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US, UK Concerned N. Korea Launches Endanger International Aviation

  • Baik Sungwon

A view of a multiple rocket launcher during an exercise in this undated photo released by North Korea's Korean Central News Agency (KCNA) in Pyongyang, July 15, 2014.

A view of a multiple rocket launcher during an exercise in this undated photo released by North Korea's Korean Central News Agency (KCNA) in Pyongyang, July 15, 2014.

The U.S. and Britain say they have joined other nations in voicing complaints over North Korea's recent string of missile launches, accusing Pyongyang of endangering international aviation.

State Department Spokeswoman Jen Psaki confirmed the U.S. joined other nations in co-signing a letter last week to the International Civil Aviation Organization [ICAO].

"North Korea's decision to conduct these launches without prior notice threatens the safety of international aviation and demonstrates North Korea's disregard for the rules and regulations of the organization," she said.

Meanwhile, a spokesperson for Britain's Foreign Office told VOA's Korean service via email that London is worried about the North’s “lack of proper prior notification of the launches.”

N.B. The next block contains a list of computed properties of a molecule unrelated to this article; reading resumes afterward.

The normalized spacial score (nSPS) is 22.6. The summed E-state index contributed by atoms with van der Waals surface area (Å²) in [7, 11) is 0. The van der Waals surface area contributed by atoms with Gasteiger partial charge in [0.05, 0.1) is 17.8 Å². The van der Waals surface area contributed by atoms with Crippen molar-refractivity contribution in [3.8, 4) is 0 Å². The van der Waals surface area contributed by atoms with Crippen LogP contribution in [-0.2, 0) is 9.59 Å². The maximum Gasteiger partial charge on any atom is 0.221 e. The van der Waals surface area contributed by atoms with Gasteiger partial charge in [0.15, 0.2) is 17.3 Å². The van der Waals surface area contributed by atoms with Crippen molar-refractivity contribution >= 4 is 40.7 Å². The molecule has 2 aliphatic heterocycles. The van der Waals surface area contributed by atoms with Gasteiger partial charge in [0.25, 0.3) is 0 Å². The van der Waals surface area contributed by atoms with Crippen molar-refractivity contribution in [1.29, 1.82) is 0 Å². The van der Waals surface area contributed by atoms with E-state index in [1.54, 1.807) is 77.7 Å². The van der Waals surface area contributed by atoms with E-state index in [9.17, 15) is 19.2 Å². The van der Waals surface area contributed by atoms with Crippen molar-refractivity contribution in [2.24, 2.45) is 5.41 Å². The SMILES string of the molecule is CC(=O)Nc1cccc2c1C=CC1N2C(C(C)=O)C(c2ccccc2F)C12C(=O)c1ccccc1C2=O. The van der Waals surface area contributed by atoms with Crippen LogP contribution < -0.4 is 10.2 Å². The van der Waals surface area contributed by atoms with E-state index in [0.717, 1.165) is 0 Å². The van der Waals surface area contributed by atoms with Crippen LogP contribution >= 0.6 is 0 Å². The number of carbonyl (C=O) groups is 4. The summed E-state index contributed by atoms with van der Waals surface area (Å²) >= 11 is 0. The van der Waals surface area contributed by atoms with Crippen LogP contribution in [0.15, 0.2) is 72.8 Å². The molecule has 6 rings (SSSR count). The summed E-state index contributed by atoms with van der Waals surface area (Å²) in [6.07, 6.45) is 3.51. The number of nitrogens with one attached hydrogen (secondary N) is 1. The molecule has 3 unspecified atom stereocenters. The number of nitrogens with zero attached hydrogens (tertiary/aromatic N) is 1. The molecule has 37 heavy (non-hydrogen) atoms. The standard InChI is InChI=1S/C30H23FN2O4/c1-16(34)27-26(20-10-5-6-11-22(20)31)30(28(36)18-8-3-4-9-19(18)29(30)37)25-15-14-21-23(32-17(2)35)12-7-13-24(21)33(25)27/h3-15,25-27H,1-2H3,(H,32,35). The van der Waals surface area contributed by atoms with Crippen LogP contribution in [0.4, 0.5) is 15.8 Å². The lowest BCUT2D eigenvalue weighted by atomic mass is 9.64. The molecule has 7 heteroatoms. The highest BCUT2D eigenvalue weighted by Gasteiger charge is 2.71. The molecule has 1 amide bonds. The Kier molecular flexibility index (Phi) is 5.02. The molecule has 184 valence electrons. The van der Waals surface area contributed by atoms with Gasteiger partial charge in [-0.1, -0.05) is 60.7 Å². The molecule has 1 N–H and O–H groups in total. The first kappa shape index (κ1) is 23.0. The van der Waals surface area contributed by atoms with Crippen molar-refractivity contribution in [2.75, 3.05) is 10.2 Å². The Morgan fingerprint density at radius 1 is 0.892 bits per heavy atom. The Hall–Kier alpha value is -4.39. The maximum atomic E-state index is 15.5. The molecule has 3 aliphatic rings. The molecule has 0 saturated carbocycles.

The ICAO is a specialized U.N. agency created by the Convention on International Civil Aviation, also known as the Chicago Convention.

During the past week, Pyongyang test-fired four missiles believed to be Scuds. The North Korean military also is believed to have fired about 100 artillery shells north of the Northern Limit Line, the de facto inter-Korean sea border.

Western countries and their allies say the North’s firing of short-range ballistic missiles is in violation of U.N. Security Council resolutions banning such launches by Pyongyang.

Jee Abbey Lee contributed to this report and this report was produced in collaboration with the VOA Korean service.

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